The composite-flowering plants of the Asteraceae are one of the largest (23,000 species, according to Wikipedia) and most distinctive plant groups out there - even a complete botanical dunce like yours truly can usually recognise an example of Asteraceae. Asteraceae include such plants as daisies and chrysanthemums in which the "flower" is in fact a large number of tiny flowers all pressed together, hence the old name for the family of "Compositae". Different authors have proposed different classifications within Asteraceae over the years, but twelve subfamilies were recognised by Panero & Funk (2008). The subfamily Carduoideae as recognised by these authors includes the three tribes Dicomeae, Tarchonantheae and Cardueae (earlier authors had used the name to cover a broader paraphyletic assemblage, or restricted it to include only Cardueae). The genus Oldenburgia may be included in Tarchonantheae or it may be placed in its own separate tribe (Funk et al., 2009). No unique morphological features characterise this subfamily (though most species have a ring of papillae on the style underneath the stigmatic branches), but it is well supported molecularly.
The tribes Dicomeae and Tarchonantheae are primarily found in Africa and Madagascar (two species of Dicomeae and one of Tarchonantheae are found in Asia). The seventeen species of Tarchonantheae (including Oldenburgia) are all shrubs or trees; the 75-100 species of Dicomeae include herbs, shrubs and trees. Tarchonantheae includes the genus Brachylaena, species of which predominate in southern African and Madagascan woodlands. Brachylaena species are noted for producing dense, high quality wood, and are also among the largest of the Asteraceae, reaching 40 m in height (Beentje, 2000).
The largest by far of the three tribes is the Cardueae*, the thistles, with some 2500 species distributed through Eurasia from the Mediterranean to central Asia. The majority of Cardueae are herbs, though there are a few small shrubs or even small trees in the tribe. Most members of Cardueae have distinctive discoid flower heads** and, of course, many have spiny leaves.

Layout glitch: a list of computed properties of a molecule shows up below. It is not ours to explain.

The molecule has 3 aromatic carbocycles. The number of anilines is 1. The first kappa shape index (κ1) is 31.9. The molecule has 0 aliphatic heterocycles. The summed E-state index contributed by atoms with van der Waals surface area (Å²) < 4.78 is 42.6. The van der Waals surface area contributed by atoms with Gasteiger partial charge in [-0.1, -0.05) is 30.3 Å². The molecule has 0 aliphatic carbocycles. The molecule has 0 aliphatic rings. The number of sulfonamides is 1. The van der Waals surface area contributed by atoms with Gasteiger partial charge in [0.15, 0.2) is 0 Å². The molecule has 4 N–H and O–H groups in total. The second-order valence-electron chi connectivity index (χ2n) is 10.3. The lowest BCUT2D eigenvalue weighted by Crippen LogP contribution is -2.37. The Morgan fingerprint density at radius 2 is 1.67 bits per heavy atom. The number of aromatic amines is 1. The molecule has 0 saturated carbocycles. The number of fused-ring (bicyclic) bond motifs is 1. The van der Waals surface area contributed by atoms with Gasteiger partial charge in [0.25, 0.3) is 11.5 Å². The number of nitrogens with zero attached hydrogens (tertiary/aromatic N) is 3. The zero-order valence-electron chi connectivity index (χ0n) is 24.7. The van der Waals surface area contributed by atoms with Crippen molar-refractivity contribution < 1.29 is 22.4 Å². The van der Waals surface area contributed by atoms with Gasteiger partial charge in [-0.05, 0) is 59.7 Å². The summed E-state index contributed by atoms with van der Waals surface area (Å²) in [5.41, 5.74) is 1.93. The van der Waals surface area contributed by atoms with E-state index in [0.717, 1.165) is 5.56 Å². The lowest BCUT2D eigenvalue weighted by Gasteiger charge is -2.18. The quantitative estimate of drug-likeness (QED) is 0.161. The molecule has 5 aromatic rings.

*I have just been through the painful, arduous and not-entirely-productive process of trying to decide whether 'Cardueae' or 'Cynareae' is the correct name for this tribe; both names are used regularly. Lamarck & de Candolle published the name 'Cynarocephalae' in 1806 (Reveal, 1997); Cardueae was published by Cassini in 1819 (Solbrig, 1963). The question therefore hinges on whether the '-cephalae' in Cynarocephalae represents a suffix like '-idae' or '-aceae' or whether the name is descriptive of plants with 'heads like Cynara'; if the former, Cynareae has priority from 1806; if the latter, Cynareae was not published until 1830 (and illegitimately so at that) and Cardueae has priority. Botanists still seem to be in the process of duking out which interpretation is corrent, and I suspect that it may take the ICBN stepping in to settle the matter.
**Composite flower heads may contain both 'ray' and 'disk' florets (the little individual flowers). If you think of a daisy, the 'ray' florets are the ones around the edge that carry the large petals while the 'disk' florets are the central ones without petals. Discoid flower heads like those of Cardueae contain only disk florets and no ray florets.
Species of Cardueae most often bring themselves to humanity's attention through the fact that a number of them are significant weed species, and very few Cardueae are regarded with any sort of affection. The Scotch thistle Onopordum acanthium is of course popular in Scotland where it is the national flower; according to legend, a Scottish encampment was saved from a sneak attack by Vikings when one of the invaders yelled out after stepping on a thistle, alerting the sentries to their presence. Also granted a certain regard is Cynara cardunculus, the cardoon/globe artichoke. Earlier classifications recognised two species, the cardoon C. cardunculus grown for its edible stalks and the artichoke C. scolymus grown for its similarly edible flower heads, but there is no doubt that the latter is a horticulturally derived variety of the former. Perhaps the best demonstration of this is that escaped seeds from artichoke fields in California and Australia have given rise to wild populations of 'cardoons' (Sonnante et al., 2007). I will also note that artichokes would also be a feature of my ideal garden - not because I'm a fan of eating artichokes (I think they're pretty tasteless) but because these two-metre tall thistles are such spectacular plants.
And that's all you'll be hearing from me for a little while - five-thirty tomorrow morning, I leave for two weeks in the field. Feel free to talk among yourselves until I get back.
Beentje, H. J. 2000. The genus Brachylaena (Compositae: Mutisieae). Kew Bulletin 55 (1): 1-41.
Funk, V. A., A. Susanna, T. F. Steussy, & H. E. Robinson. 2009. Classification of Compositae. In Systematics, Evolution, and Biogeography of Compositae (V. A. Funk, A. Susanna, T. F. Stuessy & R. J. Bayer, eds) pp. 171-189. International Association for Plant Taxonomy (IAPT): Vienna.
Panero, J. L., & V. A. Funk. 2008. The value of sampling anomalous taxa in phylogenetic studies: major clades of the Asteraceae revealed. Molecular Phylogenetics and Evolution 47 (2): 757-782.
Reveal, J. L. 1997. Early suprageneric names in Asteraceae. Compositae Newsletter 30: 29-45.
Solbrig, O. T. 1963. Subfamilial nomenclature of Compositae. Taxon 12 (6): 229-235.
Sonnante, G., A. V. Carluccio, R. Vilatersana & D. Pignone. 2007. On the origin of artichoke and cardoon from the Cynara gene pool as revealed by rDNA sequence variation. Genetic Resources and Crop Evolution 54 (3): 483-495.